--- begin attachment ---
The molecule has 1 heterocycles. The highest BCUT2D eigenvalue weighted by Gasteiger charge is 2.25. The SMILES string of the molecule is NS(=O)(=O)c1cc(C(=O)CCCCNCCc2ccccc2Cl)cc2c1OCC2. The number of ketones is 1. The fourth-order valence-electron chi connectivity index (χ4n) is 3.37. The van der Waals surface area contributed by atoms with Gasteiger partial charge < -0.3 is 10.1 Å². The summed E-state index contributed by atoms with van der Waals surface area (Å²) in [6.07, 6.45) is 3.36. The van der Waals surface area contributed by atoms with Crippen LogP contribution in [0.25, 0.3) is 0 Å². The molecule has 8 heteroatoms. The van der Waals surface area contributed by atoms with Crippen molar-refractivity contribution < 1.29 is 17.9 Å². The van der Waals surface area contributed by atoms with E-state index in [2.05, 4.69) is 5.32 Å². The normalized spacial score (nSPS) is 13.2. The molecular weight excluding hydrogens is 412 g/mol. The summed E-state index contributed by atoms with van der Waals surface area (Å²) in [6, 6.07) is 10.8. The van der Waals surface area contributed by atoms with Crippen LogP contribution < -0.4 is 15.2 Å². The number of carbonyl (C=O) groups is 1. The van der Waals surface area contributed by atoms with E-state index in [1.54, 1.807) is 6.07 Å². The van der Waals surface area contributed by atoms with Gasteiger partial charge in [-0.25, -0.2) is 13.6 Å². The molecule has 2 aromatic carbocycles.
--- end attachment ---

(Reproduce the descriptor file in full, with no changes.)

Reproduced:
The molecule has 1 heterocycles. The highest BCUT2D eigenvalue weighted by Gasteiger charge is 2.25. The SMILES string of the molecule is NS(=O)(=O)c1cc(C(=O)CCCCNCCc2ccccc2Cl)cc2c1OCC2. The number of ketones is 1. The fourth-order valence-electron chi connectivity index (χ4n) is 3.37. The van der Waals surface area contributed by atoms with Gasteiger partial charge < -0.3 is 10.1 Å². The summed E-state index contributed by atoms with van der Waals surface area (Å²) in [6.07, 6.45) is 3.36. The van der Waals surface area contributed by atoms with Crippen LogP contribution in [0.25, 0.3) is 0 Å². The molecule has 8 heteroatoms. The van der Waals surface area contributed by atoms with Crippen molar-refractivity contribution < 1.29 is 17.9 Å². The van der Waals surface area contributed by atoms with E-state index in [2.05, 4.69) is 5.32 Å². The normalized spacial score (nSPS) is 13.2. The molecular weight excluding hydrogens is 412 g/mol. The summed E-state index contributed by atoms with van der Waals surface area (Å²) in [6, 6.07) is 10.8. The van der Waals surface area contributed by atoms with Crippen LogP contribution < -0.4 is 15.2 Å². The number of carbonyl (C=O) groups is 1. The van der Waals surface area contributed by atoms with E-state index in [1.54, 1.807) is 6.07 Å². The van der Waals surface area contributed by atoms with Gasteiger partial charge in [-0.25, -0.2) is 13.6 Å². The molecule has 2 aromatic carbocycles.